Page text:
Today, we’re all about talks. Negotiations towards a civilized solution to an uncivil problem. Dialogue towards the end of an insurgency unlike any other. Should we give the Taliban a chance to change their ways or wreak vengeance upon them, is the question that dominates fashionable discourse in cafes and chai-stalls across the country. The arguments are cyclical and often tell you nothing new. There are four chief schools of thought around the question of the talks.
The most influential is the one that champions their cause and is propounded mostly by ‘establishment cronies,’ certain journalists-who-also-happen-to-be-members-of-the-negotiating-committee and The Common Man.
However, this group is plagued by the perception that the Pakistan Tehreek-i-Insaf let it’s voters down by cozying up to terrorists. This is a bit of a misrepresentation. Indeed, it was Imran’s stated objective, nay campaign promise, that he would open dialogue with Taliban militants and his actual constituency knew full well what that entailed. Those who claim to be disillusioned with the party because of its soft stance on terrorism are guilty of a crime of ignorance: they campaigned and voted for their own image of what a party should be, without paying much heed to what the party was saying itself. Now, when that party begins to deliver on its electoral promises, they are crying foul and alleging all sorts of sorcery.
Next in popularity is the liberal-esque critique of the Talibs’ track record with ceasefires and attempts at negotiation. This view is most common among newspaper columnists and talk show pundits, who are mostly the same people, really.
A third angle is the cautious distrust of anything civilian, found predominantly among military personnel past and present, along with their immediate family members. In a country with a standing army of nearly 600,000 with nearly as many in reserve, that’s a lot of households with subscriptions to the NDU’s quarterly journals.
Fourth and most foul is the Right-wing band of Nazi brothers who still believe that the Taliban are misunderstood, well-intentioned mujahids who are not “against Pakistan” and are spurred on to these heinous acts by either a third party (i.e. India or Afghanistan) or are engaged in holy war against the occupying forces of the United States of Great Shaitan.
This last group has, to their credit, the support of some real heavyweights, such as the Interior Minister of the country, the chiefs of nearly all religious parties, both Ansar Abbasi and Orya Maqbool Jan, as well as the dashing former Right-Arm Fast (around the wicket) bowler from Mianwali-upon-Zaman Park. Here, they’re all doing what heavyweights do best: leading a misguided charge of the sabre-toting Light Brigade on the windmills of artillery-equipped all-terrain terrorists.
Their stance is clear. If the US and the Afghan government can negotiate peace with their Taliban, why can’t Pakistan do the same with its scholars of doom?
This, I’m afraid, is a false equivalence , for three reasons.
Firstly, because the TTP are actually on Pakistani territory. The Talibs of Afghanistan are as far from US soil as a hillbilly from hygiene. Therefore, the US has no direct dog in this fight, geographically speaking. On the other hand, the ‘soldiers of peace’ massacring innocents in Pakistan are very much operating off Pakistani soil and have established a strong foothold within the territory of said country. The US objective here is a simple cut-and-run from the Afghan theatre without too big a mess, which is why it is supporting the talks. If it ever came to the question of terrorists on their own soil, the US government would not blink before firing a cruise missile up their posteriors. The UniBomber and Timothy McVeigh are chilling reminders of that old Hollywood adage, “The United States does not negotiate with terrorists!”.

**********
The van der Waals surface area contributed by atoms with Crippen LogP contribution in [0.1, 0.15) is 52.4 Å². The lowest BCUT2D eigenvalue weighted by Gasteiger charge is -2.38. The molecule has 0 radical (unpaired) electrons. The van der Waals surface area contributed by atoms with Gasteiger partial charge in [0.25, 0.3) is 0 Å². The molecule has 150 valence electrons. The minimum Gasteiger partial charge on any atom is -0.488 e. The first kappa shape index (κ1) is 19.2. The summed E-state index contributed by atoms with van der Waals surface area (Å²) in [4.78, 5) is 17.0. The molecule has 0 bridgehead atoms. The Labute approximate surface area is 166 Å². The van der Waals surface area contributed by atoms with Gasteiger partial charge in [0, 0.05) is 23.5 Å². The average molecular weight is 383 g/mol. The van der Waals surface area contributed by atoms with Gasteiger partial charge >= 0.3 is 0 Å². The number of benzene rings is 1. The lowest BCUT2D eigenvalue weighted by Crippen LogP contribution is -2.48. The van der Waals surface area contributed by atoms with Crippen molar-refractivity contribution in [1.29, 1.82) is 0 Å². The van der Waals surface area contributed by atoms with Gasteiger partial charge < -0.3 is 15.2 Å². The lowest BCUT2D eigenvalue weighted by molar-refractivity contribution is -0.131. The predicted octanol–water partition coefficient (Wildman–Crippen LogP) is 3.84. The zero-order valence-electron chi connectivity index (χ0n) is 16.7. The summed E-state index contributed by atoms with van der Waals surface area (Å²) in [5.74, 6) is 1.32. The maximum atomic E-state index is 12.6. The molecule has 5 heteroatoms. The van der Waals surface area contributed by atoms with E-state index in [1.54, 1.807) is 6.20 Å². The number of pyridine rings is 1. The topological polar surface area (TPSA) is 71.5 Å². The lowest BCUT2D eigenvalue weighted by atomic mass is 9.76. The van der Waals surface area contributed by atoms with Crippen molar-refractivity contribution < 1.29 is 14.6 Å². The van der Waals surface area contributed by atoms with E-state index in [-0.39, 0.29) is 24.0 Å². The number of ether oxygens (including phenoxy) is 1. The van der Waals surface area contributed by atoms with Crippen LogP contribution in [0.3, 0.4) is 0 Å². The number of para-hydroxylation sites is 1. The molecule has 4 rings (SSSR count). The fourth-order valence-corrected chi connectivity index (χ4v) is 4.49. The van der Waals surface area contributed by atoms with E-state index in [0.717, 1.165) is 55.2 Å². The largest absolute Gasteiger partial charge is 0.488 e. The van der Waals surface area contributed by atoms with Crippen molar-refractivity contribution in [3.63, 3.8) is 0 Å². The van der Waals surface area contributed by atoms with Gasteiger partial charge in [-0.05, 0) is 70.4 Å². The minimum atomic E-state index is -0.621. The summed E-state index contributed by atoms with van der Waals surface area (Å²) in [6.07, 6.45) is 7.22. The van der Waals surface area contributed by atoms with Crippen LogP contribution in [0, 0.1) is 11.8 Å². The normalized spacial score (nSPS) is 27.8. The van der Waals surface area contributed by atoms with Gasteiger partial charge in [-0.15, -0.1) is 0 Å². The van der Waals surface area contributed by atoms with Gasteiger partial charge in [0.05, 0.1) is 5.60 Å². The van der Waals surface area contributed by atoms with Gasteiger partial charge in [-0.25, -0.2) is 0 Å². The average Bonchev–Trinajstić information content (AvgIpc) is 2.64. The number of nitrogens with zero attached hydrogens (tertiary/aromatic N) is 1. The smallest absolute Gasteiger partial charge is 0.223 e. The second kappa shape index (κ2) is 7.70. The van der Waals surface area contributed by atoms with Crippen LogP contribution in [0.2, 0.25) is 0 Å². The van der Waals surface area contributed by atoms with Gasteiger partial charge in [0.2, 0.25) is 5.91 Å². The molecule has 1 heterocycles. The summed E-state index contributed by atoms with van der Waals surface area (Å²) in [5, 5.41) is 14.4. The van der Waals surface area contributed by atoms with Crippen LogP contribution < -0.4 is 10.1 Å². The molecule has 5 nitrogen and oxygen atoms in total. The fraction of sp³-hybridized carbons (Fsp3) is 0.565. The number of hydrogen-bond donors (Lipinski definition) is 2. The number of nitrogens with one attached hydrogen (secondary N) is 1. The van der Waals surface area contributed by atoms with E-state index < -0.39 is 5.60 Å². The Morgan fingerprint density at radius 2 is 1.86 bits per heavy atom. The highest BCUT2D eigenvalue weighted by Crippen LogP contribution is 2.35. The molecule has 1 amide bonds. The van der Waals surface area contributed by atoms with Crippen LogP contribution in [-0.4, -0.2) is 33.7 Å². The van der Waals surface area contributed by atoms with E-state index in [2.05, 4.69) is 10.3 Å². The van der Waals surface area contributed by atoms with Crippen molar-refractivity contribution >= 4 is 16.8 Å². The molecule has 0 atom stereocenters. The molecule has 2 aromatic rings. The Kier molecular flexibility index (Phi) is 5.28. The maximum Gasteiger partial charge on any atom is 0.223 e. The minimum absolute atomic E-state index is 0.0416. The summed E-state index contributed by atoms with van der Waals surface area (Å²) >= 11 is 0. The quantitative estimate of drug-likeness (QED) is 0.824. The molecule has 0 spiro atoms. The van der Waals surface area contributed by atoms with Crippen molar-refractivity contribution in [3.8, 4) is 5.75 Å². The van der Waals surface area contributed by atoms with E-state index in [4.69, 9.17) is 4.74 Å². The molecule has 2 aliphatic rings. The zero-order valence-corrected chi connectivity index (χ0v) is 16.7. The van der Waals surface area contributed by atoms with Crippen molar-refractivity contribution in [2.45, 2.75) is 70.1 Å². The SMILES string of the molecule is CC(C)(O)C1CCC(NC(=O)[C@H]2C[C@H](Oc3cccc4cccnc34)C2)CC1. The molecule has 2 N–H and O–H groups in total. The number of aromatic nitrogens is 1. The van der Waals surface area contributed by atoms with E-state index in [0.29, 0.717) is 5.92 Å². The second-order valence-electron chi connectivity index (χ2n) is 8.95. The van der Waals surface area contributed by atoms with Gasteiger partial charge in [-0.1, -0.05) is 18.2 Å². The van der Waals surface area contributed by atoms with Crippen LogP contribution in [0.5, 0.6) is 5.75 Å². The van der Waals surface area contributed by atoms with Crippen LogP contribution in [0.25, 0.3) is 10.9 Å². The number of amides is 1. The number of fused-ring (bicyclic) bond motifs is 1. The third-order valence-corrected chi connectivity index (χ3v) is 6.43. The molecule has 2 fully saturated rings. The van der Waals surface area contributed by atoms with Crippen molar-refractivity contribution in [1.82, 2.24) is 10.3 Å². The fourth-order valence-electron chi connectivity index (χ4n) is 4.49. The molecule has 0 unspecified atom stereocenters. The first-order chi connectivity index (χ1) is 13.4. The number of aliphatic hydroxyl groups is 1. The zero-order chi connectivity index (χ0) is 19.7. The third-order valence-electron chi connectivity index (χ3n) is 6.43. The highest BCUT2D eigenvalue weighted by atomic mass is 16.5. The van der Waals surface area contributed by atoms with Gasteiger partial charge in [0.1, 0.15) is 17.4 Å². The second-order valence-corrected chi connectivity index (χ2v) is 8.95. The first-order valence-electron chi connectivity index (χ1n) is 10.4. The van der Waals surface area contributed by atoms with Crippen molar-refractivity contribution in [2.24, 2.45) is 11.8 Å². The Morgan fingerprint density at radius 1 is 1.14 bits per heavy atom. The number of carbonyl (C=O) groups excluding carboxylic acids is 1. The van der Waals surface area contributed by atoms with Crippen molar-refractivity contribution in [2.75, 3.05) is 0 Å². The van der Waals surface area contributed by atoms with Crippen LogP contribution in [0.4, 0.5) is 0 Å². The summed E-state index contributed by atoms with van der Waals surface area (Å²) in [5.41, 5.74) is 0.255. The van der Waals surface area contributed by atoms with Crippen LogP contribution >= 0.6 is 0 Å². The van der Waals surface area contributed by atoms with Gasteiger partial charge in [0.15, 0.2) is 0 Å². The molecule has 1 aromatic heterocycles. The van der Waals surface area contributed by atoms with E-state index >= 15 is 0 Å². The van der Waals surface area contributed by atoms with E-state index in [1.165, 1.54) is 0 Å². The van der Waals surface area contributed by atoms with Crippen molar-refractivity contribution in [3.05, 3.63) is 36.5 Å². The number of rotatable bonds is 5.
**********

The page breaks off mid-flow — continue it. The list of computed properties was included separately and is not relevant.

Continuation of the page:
Secondly, the TTP don’t want to talk, they want power. The demand for their own peculiar brand for Shariah – discounting the constitution of the Islamic Republic of Pakistan, which grants sovereignty to Allah alone – is nothing but a powerplay. But I’m afraid that much like our cricket team, the powers-that-be-hair-transplanted aren’t too good at sizing up power plays and fail to see things as they really are. Instead, they put their eggs in the sincerity basket and have Chaudhry Nisar coddle these murderers no end. Shameful, but again, completely in line with the party’s stated objective.
Thirdly, and most importantly, there is no viable example of a case in history where a sovereign state actually recognized the legitimacy of and negotiated with a group that had been declared “enemies of the state”, or kaladam in our terminology. That’s like asking India to negotiate with the Naxalites or the Khalistan Liberation Movement, or expecting Iran to sit down to dinner with Jundollah or the Mujahideen-i-Khalq.
Those who use the Irish Republican Army-slash-Sinn Fein example as a shining parallel seem to forget their basic logical failing: that in this case, Pakistan is not the occupying force. If that were true, then the IRA model would work here. But it’s not, and it doesn’t. The right honourable Zarrar Khuro, an eminent journalist and social media user par excellence, when asked about his opinion on this argument, said, “It is my considered scholarly opinion that people who quote this example know f*** all.”
I think I agree. We can’t talk to terrorists. We must fight them, in the trenches and on the beech heads. We must fight, to survive.

 The writer is a former journalist currently working in the development sector.

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